November 20, 2014 § Leave a comment
After buying a home, the second biggest expenditure that many families face is funding educational costs for their children. A little advance planning can make a big difference in how well your family is prepared to meet that challenge. Taking advantage of the benefits offered by a College Savings Account is an important step in that direction.
In 1996, Congress created new section 529 of the Internal Revenue Code. That Code Section established Qualified Tuition Programs, and all 50 states soon adopted their own version of the savings plans. College Savings Iowa was one of the early plans available, and continues to be rated by independent sources as one of the best plans among the 50 states.
I started contributing to College Savings Iowa accounts in 1997 for our two boys who were 10 and 8 at the time. The funds we accumulated in those accounts had a big impact in how we managed their college costs.
If you have already started saving through College Savings Iowa – Good for You! If not, consider the following features of the Plan:
- You can open an account with as little as $25.
- Earnings on the savings are tax-free for federal and Iowa purposes when used for tuition or related college expenses.
- Deposits to the account are tax deductible on your Iowa return up to $3,098 per account this year. A couple with two children could set up four accounts and contribute up to $12,392 for 2014 resulting in an Iowa tax savings of as much as $1,112.
- Grandparents can establish accounts for their grandchildren and claim the same tax benefits as parents.
- There are no income limits to be eligible to contribute to College Savings Iowa.
- Contributions are flexible. You should save as much as you can afford, but you aren’t locked in to a specific commitment.
- Balances in accounts may be transferred to another family member if not needed by the original beneficiary.
- Investment costs in Iowa’s plan are very low. Investments are managed by Vanguard – a large mutual fund company known for its low cost structure. Iowa does not impose any annual fees for contributions or withdrawals.
- Iowa’s plan offers 14 investment options. You can choose how your funds are invested among these options, or elect four age-based automatic allocations for your account.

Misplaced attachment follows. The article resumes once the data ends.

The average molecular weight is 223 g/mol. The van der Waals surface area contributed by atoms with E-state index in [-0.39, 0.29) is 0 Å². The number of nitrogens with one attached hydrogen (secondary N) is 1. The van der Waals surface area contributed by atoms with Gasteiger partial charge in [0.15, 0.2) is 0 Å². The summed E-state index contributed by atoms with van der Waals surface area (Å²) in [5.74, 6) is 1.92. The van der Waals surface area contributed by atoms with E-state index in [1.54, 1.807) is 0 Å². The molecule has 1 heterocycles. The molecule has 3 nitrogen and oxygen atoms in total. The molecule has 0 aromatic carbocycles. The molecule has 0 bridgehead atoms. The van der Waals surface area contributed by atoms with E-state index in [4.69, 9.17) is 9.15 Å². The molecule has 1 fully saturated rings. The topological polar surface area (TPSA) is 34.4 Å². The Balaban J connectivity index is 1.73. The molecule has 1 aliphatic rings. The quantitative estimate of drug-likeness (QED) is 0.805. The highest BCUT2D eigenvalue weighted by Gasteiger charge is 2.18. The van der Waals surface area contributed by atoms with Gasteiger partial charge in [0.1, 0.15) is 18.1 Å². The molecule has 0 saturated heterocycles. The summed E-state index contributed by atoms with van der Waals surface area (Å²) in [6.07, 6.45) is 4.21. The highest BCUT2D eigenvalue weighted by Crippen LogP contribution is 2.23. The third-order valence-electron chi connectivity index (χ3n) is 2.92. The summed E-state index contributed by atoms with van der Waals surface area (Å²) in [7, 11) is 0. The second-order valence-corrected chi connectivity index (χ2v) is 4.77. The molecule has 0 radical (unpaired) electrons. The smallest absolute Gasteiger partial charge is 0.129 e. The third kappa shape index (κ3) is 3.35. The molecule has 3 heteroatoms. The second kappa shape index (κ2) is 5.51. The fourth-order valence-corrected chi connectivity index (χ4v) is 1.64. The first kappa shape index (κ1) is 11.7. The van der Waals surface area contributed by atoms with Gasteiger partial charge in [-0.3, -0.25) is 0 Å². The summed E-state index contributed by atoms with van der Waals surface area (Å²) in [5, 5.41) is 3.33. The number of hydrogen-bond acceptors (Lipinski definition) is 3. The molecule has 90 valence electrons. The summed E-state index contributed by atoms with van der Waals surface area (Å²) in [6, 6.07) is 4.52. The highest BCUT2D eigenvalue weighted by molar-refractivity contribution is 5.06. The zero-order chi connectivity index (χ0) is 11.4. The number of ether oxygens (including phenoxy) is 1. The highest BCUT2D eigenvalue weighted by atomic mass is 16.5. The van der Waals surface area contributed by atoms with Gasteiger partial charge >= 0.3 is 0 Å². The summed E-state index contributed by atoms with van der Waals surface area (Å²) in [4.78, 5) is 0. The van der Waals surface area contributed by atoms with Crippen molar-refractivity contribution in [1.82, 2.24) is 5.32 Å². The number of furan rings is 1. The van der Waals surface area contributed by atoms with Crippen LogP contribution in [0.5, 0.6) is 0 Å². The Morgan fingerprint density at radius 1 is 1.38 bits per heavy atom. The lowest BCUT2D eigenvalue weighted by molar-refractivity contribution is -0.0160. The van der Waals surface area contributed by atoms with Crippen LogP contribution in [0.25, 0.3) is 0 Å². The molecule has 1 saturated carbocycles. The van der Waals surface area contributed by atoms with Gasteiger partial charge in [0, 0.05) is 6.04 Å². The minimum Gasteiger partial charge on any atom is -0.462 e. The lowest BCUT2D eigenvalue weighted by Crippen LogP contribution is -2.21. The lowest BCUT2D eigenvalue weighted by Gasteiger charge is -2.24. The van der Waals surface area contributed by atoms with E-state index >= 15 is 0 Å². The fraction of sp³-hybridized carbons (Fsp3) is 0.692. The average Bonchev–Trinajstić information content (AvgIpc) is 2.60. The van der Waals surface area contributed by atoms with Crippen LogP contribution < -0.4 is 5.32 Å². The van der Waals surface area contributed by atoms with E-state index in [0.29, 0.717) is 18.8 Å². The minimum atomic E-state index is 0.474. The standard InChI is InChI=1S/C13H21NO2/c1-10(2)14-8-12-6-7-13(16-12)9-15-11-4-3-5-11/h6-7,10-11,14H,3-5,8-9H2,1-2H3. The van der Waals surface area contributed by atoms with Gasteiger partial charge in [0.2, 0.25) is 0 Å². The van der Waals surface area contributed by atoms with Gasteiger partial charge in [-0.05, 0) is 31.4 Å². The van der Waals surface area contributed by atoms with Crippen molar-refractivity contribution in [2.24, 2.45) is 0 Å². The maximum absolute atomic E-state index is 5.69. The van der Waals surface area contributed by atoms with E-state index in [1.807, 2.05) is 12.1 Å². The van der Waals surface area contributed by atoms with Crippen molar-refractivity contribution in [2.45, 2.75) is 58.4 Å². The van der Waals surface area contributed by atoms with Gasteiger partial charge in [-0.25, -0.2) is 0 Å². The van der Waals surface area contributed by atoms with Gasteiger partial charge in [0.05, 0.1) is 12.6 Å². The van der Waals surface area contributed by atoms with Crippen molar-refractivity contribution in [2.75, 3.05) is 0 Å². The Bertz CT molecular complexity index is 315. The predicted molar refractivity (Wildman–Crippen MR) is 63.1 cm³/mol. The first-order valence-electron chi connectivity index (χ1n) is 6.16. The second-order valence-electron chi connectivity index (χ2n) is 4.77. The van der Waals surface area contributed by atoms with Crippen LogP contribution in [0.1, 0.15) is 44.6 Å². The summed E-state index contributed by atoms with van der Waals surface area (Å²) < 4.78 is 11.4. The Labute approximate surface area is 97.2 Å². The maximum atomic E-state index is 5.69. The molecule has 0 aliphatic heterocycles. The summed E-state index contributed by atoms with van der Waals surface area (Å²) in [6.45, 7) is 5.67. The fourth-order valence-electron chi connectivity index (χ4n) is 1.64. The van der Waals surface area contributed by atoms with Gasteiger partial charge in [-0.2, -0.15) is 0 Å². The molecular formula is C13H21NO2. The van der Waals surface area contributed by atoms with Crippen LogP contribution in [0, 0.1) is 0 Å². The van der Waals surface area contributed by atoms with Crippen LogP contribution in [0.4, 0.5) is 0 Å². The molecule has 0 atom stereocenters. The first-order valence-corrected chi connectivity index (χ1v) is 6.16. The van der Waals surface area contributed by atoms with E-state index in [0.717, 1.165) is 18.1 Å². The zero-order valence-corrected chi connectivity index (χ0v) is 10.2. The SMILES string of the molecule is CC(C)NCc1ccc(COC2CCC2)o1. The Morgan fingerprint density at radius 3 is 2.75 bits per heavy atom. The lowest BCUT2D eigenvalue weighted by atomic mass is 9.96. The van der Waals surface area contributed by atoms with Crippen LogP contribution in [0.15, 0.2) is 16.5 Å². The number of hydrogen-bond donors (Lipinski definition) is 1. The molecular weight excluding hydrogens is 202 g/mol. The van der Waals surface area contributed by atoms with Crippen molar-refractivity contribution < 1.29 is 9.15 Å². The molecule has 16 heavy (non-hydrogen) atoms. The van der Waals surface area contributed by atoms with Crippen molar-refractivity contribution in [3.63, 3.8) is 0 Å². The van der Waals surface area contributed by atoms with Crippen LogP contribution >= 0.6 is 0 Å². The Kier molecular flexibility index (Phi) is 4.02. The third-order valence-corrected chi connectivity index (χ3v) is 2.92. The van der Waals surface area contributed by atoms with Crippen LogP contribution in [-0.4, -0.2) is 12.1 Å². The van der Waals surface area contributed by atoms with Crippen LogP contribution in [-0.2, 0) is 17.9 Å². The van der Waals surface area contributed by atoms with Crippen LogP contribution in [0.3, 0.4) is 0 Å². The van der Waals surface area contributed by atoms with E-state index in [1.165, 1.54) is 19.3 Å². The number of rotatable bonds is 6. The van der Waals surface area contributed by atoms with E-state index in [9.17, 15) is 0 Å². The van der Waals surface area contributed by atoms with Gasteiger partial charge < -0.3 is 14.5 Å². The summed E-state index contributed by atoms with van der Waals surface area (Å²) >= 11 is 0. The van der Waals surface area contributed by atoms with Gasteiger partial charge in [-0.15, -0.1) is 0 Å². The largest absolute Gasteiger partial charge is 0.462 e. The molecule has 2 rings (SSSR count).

- You always retain control of the account – not your child. If your child does not need the funds for college for an unforeseen reason, you could pay the funds back to yourself with only minor tax consequences.
- It’s never too late to start – even if your son or daughter is currently in college! You can take advantage of the Iowa tax deduction even if the funds are only in the account long enough for your check to clear. A deposit of $3,000 could still result in an Iowa tax savings of $270 even if immediately withdrawn to cover college related costs.
- Contributions to the account for the current year must be made by December 31, not April 15 as with Individual Retirement Accounts.
Full-ride scholarships are always a good option for covering college costs, but just in case that doesn’t work out, consider a backup plan using College Savings Iowa.
John Schmidt, CPA
November 3, 2014 § Leave a comment
Whew, we are only a day away from hearing the last of all these political ads! And I must admit I can’t wait! But in the midst of all these ads, one thing keeps rising to the top of my mind. And that is how lucky we are to live in a country where we have a voice in who is elected to run our country!
I have talked to many people these past few months about voting and politics in general. As anyone who is in business knows or is taught, discussing specific politics is one of the excluded networking topics. But who cannot discuss it in general when there is such an exciting election happening here in Iowa.
I must say that I am especially excited in this election as it may finally be time for us to elect a woman to the U.S. Congress. As you probably already know, Iowa and Mississippi are the only two states who have never had a female as governor or in the US Congress. I recently heard Kathie Obradovich, political columnist for the Des Moines Register speak and she had an interesting observation about this fact. She does not feel it is because Iowa is more sexist than the other states, but because of three men in our political arena for the past 40 years. Harkin, Grassley and Branstad. The fact that we have reelected these men for the past 40 years has kept a woman from making it into these positions. So we may be making history with this election!
What always dismays me is when I hear someone say they are not going to vote in the election. According to Wikipedia, voting turnout has been decreasing since the 1960’s and in the 2008 U.S. presidential election it was only 61%. There are several thoughts on what is causing this decrease and there is also discussion on whether high turnout is even considered a good thing. I do know that along with the right to vote is the obligation to research and learn more about the candidates that are running. Obviously, making your choice based on the TV and radio ads would not be considered responsible.
So with the election just around the corner, consider taking the time to research the candidate’s positions and then making your voice heard by voting for the candidates of your choice.
If the election has already happened by the time you read this blog, please consider taking an interest in the next election, whether it is national or local and supporting your candidates.
Kathi Koenig, CPA